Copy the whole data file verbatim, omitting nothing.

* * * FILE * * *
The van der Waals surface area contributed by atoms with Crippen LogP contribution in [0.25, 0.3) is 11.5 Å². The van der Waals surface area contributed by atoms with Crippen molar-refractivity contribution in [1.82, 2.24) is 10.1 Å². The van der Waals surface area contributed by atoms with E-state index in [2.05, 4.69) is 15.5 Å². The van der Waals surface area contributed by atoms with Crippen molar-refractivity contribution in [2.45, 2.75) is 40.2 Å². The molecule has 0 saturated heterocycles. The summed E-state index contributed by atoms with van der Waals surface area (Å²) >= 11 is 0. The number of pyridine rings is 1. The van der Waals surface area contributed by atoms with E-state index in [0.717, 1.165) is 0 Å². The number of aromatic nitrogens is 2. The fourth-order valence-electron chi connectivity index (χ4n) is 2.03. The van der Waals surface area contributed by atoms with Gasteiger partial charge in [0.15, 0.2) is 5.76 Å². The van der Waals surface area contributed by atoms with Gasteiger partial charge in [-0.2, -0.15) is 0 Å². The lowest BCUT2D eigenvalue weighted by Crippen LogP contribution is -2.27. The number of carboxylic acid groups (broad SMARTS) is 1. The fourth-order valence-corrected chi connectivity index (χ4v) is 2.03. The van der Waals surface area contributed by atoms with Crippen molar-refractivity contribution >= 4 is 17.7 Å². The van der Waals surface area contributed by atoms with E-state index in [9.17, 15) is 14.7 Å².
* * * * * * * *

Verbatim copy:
The van der Waals surface area contributed by atoms with Crippen LogP contribution in [0.25, 0.3) is 11.5 Å². The van der Waals surface area contributed by atoms with Crippen molar-refractivity contribution in [1.82, 2.24) is 10.1 Å². The van der Waals surface area contributed by atoms with E-state index in [2.05, 4.69) is 15.5 Å². The van der Waals surface area contributed by atoms with Crippen molar-refractivity contribution in [2.45, 2.75) is 40.2 Å². The molecule has 0 saturated heterocycles. The summed E-state index contributed by atoms with van der Waals surface area (Å²) >= 11 is 0. The number of pyridine rings is 1. The van der Waals surface area contributed by atoms with E-state index in [0.717, 1.165) is 0 Å². The number of aromatic nitrogens is 2. The fourth-order valence-electron chi connectivity index (χ4n) is 2.03. The van der Waals surface area contributed by atoms with Gasteiger partial charge in [0.15, 0.2) is 5.76 Å². The van der Waals surface area contributed by atoms with Gasteiger partial charge in [-0.2, -0.15) is 0 Å². The lowest BCUT2D eigenvalue weighted by Crippen LogP contribution is -2.27. The number of carboxylic acid groups (broad SMARTS) is 1. The fourth-order valence-corrected chi connectivity index (χ4v) is 2.03. The van der Waals surface area contributed by atoms with Crippen molar-refractivity contribution >= 4 is 17.7 Å². The van der Waals surface area contributed by atoms with E-state index in [9.17, 15) is 14.7 Å².